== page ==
When spin coated, stress buffer coating formulations leave a band or “edge bead” of material at the wafer periphery that is significantly thicker than the coating on the rest of the wafer area. This region of significantly greater coating thickness varies from 1-3 millimeters in width and is found around the complete circumference of the wafer. The thickness of this edge bead can be twice that of the remainder of the coated area. Additionally, coating material is deposited on the edge of the wafer and very frequently flows over the wafer edge and deposits on the non-coated or bottom side of the wafer thereby contaminating the bottom and edge of the wafer.

The presence of the edge bead causes difficulties in maintaining optimal optical focus when step and repeat exposure tools, i.e., steppers, are used to image the photosensitive coatings resulting in a loss in pattern resolution. Specifically, an image that is in focus in the interior region of the wafer where no edge bead is present is out of focus in the edge bead containing region resulting in poor pattern definition and a consequent loss in manufacturing yield. Because the thick edge bead has a greater optical absorbance than the remainder of the film, larger exposure doses are required to form a latent image in the edge bead. Attempts to image the edge bead result in an overexposure condition in the remainder of the film resulting in poor pattern definition. Excess material on the wafer edge is prone to chipping and thus produces particulate contamination that can adversely affect the yield of processes. Excess material on the bottom side of wafers can result in contamination of semiconductor device manufacturing equipment. Step and repeat exposure tools are especially affected because the bottom side contamination prevents the wafer from being positioned orthogonally to the mask image. If the contamination is transferred to the stepper wafer stage, the focus of subsequent wafers may be compromised. This transferred contamination leads to an out-of-focus condition on some regions of the wafers that are subsequently processed in the exposure equipment. Additionally, the desired functions of the wafer handling devices on the coating equipment and on the hot plates that are used to bake the coated substrate may be adversely affected by the presence of contamination on the wafer edge and bottom side. Accordingly, it is very important to mitigate the adverse effects of the stress buffer coating material edge bead and the edge and bottom side contamination prior to the exposure step by using an edge bead remover (EBR) solvent to reduce the thickness of the edge bead and to remove the edge and bottom side contamination.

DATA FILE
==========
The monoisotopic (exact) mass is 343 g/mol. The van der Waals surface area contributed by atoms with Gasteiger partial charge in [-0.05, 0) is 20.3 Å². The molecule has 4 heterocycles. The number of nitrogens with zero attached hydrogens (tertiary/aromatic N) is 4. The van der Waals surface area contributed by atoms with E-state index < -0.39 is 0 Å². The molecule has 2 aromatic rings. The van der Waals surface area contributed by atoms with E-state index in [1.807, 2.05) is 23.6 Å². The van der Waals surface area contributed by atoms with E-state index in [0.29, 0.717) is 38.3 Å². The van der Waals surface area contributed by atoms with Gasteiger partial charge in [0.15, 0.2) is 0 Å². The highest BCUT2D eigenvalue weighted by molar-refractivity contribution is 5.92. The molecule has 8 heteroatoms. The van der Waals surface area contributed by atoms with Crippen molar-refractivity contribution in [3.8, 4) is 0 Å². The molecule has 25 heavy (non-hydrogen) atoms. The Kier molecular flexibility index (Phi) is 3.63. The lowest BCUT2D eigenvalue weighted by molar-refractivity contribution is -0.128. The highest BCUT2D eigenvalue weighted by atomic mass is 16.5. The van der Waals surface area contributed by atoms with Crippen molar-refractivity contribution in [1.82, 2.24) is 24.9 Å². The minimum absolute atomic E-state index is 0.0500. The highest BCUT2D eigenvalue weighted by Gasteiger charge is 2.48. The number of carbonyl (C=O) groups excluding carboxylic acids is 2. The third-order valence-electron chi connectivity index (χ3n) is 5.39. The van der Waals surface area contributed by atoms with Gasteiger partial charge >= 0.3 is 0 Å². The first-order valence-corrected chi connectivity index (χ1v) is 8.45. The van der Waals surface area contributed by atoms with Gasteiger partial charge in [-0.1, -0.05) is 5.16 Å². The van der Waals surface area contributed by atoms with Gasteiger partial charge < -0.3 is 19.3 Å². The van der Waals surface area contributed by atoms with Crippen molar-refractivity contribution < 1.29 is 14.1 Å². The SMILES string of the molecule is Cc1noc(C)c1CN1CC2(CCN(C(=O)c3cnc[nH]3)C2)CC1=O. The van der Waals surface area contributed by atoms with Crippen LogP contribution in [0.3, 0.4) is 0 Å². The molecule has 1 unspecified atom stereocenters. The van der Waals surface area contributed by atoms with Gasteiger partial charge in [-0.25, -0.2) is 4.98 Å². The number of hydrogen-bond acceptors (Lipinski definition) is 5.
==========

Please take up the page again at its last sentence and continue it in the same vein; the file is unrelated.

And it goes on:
Edge bead removal solvents have been developed for removing the edge bead and bottom side contamination resulting from spin coated photoresist compositions that are primarily composed of novolac resin binders and photoactive compounds that are ortho-quinonediazide derivatives. FIG. 2 of U.S. Pat. No. 4,518,678 provides a cross sectional diagram, reproduced herein as FIG. 1, showing a photoresist coating based on a composition containing a novolac resin and an ortho-quinonediazide on a wafer substrate prior to the application of an edge bead removal solvent. The essential features of FIG. 1 are the substrate 1 and the coating 2 wherein 2 b represents the coating that extends around the edge of the substrate and 2 c represents the coating that extends onto the edge of the substrate bottom surface. FIG. 3 of U.S. Pat. No. 4,518,678, reproduced herein as FIG. 2, illustrates the result of performing an edge bead removal process on the photoresist coating of FIG. 1. The essential features of FIG. 2 are the peripheral band of exposed substrate 1 a on the upper surface of the substrate 1, the exposed substrate edge 1 b, and the peripheral bottom edge of the substrate 1 c from which bottom side resist contamination has been removed.